In my opinion and having studied the Romantic poets – Blake andShelley – it is evident that Satan`s noble existence strives moreagainst adversities. In this case, Blake`s valorization of the personexudes greater appeal more than what Shelley argued regarding God`scold execution of the Devil`s preordained destruction plan. That kindof impression, Shelley projected, could not have occurredaccidentally. Based on Shelley`s beliefs, this bold abandonment of adirect purpose of morality is the most striking proof of the Satan`sheroism.
The author also depicts unrelenting emotions of suffering and deepsorrow, which introduces the mournful and pitiable features ofSatan`s fall from heaven. The choice of words and the use of languagebid help to identify with the protagonist and develop sympathytowards Satan having been banished from heaven to hell. Lewis (1961)argues that from our first perception of Satan and the impressionprovided, which is also reinforced by a succession of debates, thereaders can anticipate deception and manipulation along with acertain recklessness, enormous endurance, and remarkable efforts ofrising to an occasion. This, being the first instance whereby Satanis debated on, Milton appeared to sum up Satan`s perception andcharacter to catch the reader`s full attention and also to continuereading. It is here that the reader unknowingly finds himselfcheering and supporting the fallen hero who has to dwell in theconfines of that appalling environment from then henceforth.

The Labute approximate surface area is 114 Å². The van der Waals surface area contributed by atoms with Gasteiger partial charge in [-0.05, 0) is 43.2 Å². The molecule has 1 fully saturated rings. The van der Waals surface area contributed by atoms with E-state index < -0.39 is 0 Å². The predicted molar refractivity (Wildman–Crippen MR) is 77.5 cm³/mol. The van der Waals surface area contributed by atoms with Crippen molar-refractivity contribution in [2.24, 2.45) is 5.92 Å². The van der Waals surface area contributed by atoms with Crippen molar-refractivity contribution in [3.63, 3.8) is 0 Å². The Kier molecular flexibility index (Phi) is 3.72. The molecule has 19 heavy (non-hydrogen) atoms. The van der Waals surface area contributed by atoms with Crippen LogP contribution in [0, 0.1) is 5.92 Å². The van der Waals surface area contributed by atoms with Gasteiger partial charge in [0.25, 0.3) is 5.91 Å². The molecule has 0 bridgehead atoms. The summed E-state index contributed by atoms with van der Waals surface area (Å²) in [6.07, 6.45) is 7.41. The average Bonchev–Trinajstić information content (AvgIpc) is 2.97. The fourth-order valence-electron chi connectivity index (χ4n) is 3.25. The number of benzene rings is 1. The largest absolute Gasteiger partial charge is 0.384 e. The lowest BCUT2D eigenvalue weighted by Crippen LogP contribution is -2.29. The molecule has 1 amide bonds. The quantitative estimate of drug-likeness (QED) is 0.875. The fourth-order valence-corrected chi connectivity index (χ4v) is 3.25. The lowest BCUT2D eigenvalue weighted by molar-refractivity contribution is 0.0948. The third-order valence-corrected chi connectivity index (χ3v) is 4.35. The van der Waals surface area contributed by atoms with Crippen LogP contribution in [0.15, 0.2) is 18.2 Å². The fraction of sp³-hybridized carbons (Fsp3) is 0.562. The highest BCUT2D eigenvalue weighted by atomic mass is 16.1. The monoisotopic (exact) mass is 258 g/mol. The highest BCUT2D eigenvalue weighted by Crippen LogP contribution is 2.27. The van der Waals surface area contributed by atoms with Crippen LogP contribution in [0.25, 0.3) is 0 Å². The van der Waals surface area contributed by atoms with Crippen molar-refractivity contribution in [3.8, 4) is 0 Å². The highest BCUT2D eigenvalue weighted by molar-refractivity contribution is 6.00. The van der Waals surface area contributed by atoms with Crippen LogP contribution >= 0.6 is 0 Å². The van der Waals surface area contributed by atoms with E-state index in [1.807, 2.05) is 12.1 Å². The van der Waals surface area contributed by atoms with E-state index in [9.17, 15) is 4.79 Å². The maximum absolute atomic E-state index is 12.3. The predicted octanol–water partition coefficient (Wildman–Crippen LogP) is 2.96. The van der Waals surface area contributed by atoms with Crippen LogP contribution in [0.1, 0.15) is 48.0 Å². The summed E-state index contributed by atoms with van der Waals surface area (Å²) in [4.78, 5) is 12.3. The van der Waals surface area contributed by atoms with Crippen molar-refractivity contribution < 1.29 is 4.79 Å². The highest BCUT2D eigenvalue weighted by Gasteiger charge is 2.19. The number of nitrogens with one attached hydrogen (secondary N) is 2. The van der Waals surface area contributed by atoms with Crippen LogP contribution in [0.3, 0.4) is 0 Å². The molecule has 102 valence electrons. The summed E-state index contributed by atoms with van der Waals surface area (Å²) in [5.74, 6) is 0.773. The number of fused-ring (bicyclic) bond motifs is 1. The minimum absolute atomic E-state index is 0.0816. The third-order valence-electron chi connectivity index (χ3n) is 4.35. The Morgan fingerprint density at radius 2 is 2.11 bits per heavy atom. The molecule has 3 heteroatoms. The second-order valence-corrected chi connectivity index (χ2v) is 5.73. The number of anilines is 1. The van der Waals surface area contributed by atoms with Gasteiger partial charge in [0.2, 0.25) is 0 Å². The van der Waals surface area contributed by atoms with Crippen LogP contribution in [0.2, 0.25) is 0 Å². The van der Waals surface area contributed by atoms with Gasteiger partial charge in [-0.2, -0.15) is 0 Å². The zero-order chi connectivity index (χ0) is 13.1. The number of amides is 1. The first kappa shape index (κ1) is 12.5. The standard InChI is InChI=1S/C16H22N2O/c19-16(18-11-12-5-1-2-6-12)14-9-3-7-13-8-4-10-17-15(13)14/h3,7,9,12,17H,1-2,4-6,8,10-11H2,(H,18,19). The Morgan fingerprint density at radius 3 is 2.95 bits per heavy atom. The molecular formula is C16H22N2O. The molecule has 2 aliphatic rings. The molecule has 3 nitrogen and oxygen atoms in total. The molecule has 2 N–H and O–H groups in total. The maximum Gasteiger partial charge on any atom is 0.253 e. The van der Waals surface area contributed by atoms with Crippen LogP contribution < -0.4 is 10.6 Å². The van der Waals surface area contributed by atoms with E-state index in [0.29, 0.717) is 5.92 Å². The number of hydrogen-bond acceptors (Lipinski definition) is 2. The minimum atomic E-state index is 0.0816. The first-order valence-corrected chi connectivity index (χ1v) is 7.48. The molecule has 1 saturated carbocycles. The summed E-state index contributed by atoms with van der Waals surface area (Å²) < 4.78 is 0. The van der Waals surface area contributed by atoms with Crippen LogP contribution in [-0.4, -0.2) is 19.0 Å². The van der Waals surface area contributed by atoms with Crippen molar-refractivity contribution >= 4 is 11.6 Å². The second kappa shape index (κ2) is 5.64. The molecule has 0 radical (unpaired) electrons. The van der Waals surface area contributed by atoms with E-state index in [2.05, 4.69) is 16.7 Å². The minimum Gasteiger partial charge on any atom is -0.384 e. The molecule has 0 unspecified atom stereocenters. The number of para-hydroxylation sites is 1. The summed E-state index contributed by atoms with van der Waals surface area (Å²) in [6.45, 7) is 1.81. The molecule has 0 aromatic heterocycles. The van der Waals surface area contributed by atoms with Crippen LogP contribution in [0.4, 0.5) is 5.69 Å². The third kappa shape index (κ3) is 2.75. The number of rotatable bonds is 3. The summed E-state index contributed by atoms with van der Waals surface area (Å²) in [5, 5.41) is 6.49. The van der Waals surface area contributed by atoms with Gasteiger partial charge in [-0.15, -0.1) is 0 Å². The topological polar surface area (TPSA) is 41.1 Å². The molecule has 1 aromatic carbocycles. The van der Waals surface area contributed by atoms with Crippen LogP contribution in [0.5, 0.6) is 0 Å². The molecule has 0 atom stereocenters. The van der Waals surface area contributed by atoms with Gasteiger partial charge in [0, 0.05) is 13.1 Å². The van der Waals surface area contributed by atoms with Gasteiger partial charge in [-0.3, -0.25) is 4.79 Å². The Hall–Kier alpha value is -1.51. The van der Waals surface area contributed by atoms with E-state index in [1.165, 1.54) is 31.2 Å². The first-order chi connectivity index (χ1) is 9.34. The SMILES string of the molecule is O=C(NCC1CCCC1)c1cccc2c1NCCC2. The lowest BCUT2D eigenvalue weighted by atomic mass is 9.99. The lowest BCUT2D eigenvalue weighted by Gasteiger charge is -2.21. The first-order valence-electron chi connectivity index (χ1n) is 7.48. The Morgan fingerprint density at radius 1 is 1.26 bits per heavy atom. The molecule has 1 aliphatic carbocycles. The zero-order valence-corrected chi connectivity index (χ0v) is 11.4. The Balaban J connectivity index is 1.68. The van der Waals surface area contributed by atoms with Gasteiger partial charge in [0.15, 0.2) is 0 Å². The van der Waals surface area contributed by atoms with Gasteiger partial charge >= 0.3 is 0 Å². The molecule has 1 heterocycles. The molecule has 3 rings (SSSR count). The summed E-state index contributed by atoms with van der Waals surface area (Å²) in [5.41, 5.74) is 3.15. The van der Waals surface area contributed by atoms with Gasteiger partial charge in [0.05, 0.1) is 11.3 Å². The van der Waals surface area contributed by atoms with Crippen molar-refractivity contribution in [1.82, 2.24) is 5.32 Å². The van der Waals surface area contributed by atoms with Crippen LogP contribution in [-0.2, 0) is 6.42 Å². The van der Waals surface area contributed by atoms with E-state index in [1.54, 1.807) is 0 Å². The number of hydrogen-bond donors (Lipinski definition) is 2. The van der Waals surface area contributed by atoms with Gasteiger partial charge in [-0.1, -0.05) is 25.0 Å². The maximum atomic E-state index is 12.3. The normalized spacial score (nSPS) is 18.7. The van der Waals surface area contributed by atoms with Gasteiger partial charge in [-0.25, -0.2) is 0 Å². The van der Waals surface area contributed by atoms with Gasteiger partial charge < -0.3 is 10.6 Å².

Serious objections to Milton`s method and his undisputed place in thecanon by critics were not sustained in depicting Milton`s Satan as ahero in "Paradise Lost." However, the years that followedsaw the emergence of a new argument regarding past disputes over thedepiction of the protagonist in "Paradise Lost" by criticslike C.S Lewis and John Gross. The poem was considered a great workof art, but it was contested, primarily by this perceived greatness(Poole, 2003). However, William Blake argues that Satan`sappreciation is undeniable every time his physical stature isdemonstrated to elicit his heroism. Once considered as the mostbeautiful and brightest angel, Satan`s general beauty is now blocked,but his brightness and size are not.